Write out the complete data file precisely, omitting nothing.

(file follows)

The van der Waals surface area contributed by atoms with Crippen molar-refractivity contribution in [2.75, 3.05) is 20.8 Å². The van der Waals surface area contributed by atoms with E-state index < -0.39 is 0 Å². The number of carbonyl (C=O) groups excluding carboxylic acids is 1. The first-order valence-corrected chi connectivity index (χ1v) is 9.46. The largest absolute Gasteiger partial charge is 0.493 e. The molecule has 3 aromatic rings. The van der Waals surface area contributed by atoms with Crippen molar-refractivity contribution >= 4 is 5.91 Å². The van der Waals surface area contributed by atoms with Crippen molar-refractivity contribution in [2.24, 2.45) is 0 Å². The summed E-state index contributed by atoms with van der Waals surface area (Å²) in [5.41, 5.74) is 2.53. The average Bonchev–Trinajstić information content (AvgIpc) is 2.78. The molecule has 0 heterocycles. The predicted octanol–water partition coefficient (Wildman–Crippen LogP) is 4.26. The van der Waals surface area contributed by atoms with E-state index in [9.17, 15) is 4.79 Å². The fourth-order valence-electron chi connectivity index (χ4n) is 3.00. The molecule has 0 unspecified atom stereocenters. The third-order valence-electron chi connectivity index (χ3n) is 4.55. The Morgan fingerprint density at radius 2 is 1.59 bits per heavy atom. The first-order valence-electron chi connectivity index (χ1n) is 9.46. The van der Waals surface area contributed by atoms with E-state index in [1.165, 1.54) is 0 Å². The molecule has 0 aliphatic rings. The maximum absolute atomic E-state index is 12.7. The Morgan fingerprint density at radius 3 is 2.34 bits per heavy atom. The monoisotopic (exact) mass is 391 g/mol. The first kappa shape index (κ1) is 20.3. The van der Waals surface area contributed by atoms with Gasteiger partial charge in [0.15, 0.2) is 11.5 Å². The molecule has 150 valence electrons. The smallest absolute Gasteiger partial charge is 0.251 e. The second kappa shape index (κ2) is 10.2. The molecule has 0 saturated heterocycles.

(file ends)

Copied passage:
The van der Waals surface area contributed by atoms with Crippen molar-refractivity contribution in [2.75, 3.05) is 20.8 Å². The van der Waals surface area contributed by atoms with E-state index < -0.39 is 0 Å². The number of carbonyl (C=O) groups excluding carboxylic acids is 1. The first-order valence-corrected chi connectivity index (χ1v) is 9.46. The largest absolute Gasteiger partial charge is 0.493 e. The molecule has 3 aromatic rings. The van der Waals surface area contributed by atoms with Crippen molar-refractivity contribution >= 4 is 5.91 Å². The van der Waals surface area contributed by atoms with Crippen molar-refractivity contribution in [2.24, 2.45) is 0 Å². The summed E-state index contributed by atoms with van der Waals surface area (Å²) in [5.41, 5.74) is 2.53. The average Bonchev–Trinajstić information content (AvgIpc) is 2.78. The molecule has 0 heterocycles. The predicted octanol–water partition coefficient (Wildman–Crippen LogP) is 4.26. The van der Waals surface area contributed by atoms with E-state index in [9.17, 15) is 4.79 Å². The fourth-order valence-electron chi connectivity index (χ4n) is 3.00. The molecule has 0 unspecified atom stereocenters. The third-order valence-electron chi connectivity index (χ3n) is 4.55. The Morgan fingerprint density at radius 2 is 1.59 bits per heavy atom. The first-order valence-electron chi connectivity index (χ1n) is 9.46. The van der Waals surface area contributed by atoms with E-state index in [1.165, 1.54) is 0 Å². The molecule has 0 aliphatic rings. The maximum absolute atomic E-state index is 12.7. The Morgan fingerprint density at radius 3 is 2.34 bits per heavy atom. The monoisotopic (exact) mass is 391 g/mol. The first kappa shape index (κ1) is 20.3. The van der Waals surface area contributed by atoms with Gasteiger partial charge in [0.15, 0.2) is 11.5 Å². The molecule has 150 valence electrons. The smallest absolute Gasteiger partial charge is 0.251 e. The second kappa shape index (κ2) is 10.2. The molecule has 0 saturated heterocycles.